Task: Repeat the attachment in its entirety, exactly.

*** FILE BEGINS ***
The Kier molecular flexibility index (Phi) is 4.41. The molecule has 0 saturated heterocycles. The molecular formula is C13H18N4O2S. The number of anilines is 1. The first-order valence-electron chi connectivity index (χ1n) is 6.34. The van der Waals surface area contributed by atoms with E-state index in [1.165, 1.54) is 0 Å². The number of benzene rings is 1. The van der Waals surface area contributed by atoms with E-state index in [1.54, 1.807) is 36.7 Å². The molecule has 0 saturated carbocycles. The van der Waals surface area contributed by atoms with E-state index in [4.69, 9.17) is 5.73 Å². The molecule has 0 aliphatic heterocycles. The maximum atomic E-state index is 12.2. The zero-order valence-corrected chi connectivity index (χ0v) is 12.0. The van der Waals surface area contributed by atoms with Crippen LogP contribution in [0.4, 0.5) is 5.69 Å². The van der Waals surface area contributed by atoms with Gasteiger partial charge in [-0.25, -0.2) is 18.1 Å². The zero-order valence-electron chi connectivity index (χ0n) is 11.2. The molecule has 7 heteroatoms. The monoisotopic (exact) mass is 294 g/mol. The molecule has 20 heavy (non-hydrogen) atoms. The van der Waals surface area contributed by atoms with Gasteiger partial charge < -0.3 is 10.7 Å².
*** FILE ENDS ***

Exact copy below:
The Kier molecular flexibility index (Phi) is 4.41. The molecule has 0 saturated heterocycles. The molecular formula is C13H18N4O2S. The number of anilines is 1. The first-order valence-electron chi connectivity index (χ1n) is 6.34. The van der Waals surface area contributed by atoms with E-state index in [1.165, 1.54) is 0 Å². The number of benzene rings is 1. The van der Waals surface area contributed by atoms with E-state index in [1.54, 1.807) is 36.7 Å². The molecule has 0 saturated carbocycles. The van der Waals surface area contributed by atoms with E-state index in [4.69, 9.17) is 5.73 Å². The molecule has 0 aliphatic heterocycles. The maximum atomic E-state index is 12.2. The zero-order valence-corrected chi connectivity index (χ0v) is 12.0. The van der Waals surface area contributed by atoms with Crippen LogP contribution in [0.4, 0.5) is 5.69 Å². The van der Waals surface area contributed by atoms with Gasteiger partial charge in [-0.25, -0.2) is 18.1 Å². The zero-order valence-electron chi connectivity index (χ0n) is 11.2. The molecule has 7 heteroatoms. The monoisotopic (exact) mass is 294 g/mol. The molecule has 20 heavy (non-hydrogen) atoms. The van der Waals surface area contributed by atoms with Gasteiger partial charge < -0.3 is 10.7 Å².